--A victory over the 49ers on Monday would be the Cardinals seventh straight home win. That would be the franchise's longest home victory streak since 1925 when the Chicago Cardinals won nine straight.
--Tim Hightower's 30-yard touchdown run against the Rams last week was the Cardinals' longest run since 2005. It was the team's longest touchdown run since Jake Plummer scored from 34 yards in 2002.
--Hightower has seven rushing touchdowns, the most by a Cardinals rookie since Ronald Moore had nine in 1994.
--WR Anquan Boldin has eight touchdowns this year, tied for second in the NFL. He is one short of a career high for touchdown receptions (9), despite missing two games with a head/facial injury.
--The retractable roof at University of Phoenix Stadium is scheduled to be open for Monday night's game. It would be the first time this season the roof has been open for a game and the eighth time since the stadium opened in 2006.
--The special teams are missing two key players. Tim Hightower, now the starting running back, is no longer playing special teams. And linebacker Ali Highsmith is out of the season after suffering a torn knee ligament last week in St. Louis.
BY THE NUMBERS: No. 1 -- That's where the Cardinals' offense ranks in scoring and first downs per game. It's in the top five in five other categories.
QUOTE TO NOTE: "That's one game. We've got to see it over time in order to say Tim has arrived. I'm excited about the way he played, but let's be very clear about this: The reason he played is because he worked hard and earned (it)."-- Coach Ken Whisenhunt on RB Tim Hightower's impressive debut as a starter.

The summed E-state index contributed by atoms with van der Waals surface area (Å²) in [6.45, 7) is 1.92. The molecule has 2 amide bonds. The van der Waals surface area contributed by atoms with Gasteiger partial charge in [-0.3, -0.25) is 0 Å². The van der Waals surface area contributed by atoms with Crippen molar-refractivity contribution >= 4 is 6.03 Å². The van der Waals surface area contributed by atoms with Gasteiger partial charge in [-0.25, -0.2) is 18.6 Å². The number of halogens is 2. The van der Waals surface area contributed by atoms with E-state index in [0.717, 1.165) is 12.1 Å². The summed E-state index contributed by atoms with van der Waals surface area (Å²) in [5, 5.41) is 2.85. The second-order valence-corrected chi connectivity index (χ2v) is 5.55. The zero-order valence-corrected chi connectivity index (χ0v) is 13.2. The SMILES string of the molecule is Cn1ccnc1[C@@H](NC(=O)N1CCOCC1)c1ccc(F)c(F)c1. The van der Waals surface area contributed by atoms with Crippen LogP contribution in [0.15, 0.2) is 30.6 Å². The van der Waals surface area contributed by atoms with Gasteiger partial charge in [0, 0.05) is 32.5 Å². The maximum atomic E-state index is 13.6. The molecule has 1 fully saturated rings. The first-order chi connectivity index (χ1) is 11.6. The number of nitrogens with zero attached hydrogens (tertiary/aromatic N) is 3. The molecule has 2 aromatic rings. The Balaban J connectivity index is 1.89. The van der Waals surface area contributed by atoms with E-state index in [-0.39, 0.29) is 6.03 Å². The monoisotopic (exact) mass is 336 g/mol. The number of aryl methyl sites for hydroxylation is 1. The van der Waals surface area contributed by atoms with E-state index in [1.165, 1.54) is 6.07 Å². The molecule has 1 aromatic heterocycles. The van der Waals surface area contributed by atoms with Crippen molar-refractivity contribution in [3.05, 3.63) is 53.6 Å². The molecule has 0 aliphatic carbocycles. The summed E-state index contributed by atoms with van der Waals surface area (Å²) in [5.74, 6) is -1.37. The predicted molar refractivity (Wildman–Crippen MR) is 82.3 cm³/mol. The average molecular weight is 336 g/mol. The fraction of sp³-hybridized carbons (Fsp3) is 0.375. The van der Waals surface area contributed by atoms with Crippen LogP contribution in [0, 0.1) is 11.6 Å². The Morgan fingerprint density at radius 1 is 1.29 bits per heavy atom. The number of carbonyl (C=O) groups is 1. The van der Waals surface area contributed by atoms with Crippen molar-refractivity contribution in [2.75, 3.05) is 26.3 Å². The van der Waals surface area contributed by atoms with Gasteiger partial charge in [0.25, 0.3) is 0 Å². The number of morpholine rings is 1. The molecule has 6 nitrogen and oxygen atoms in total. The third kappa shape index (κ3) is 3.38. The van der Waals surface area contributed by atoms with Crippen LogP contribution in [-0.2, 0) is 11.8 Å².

STRATEGY AND PERSONNEL
Running back Tim Hightower, a rookie, will remain as the starter, but veteran Edgerrin James could get some carries. James didn't play last week, even though he was healthy and active for the game.
--TE Steven Spach took part in at least half of the offensive snaps last week, despite joining the team just five days before the game. He blocked very well and was a big reason the run game was productive.
--CB Dominique Rodgers-Cromartie could start this week over Eric Green. Green has been inconsistent this season, and while Rodgers-Cromartie has give up three touchdown passes, he has a large upside and is probably is a better option than Green at this point.
--DE Calais Campbell, the club's second round pick, is playing well in a limited backup role. Campbell has made a standout play in almost every game in which he's received significant time.
GAME PLAN: The Cardinals ran the ball with success in the first half of their victory over the 49ers in the season opener, but the offense really took off when coaches opened up the playbook in the second half. Since then, the Cardinals have used a considerable amount of four and five-receiver packages, so look for them to do the same against the Rams.
Defensively, the Cardinals played better in the second half at the 49ers. The whole key to the defense is tackling and mental concentration. When the Cardinals don't blow coverages and miss tackles, they are a solid defensive team.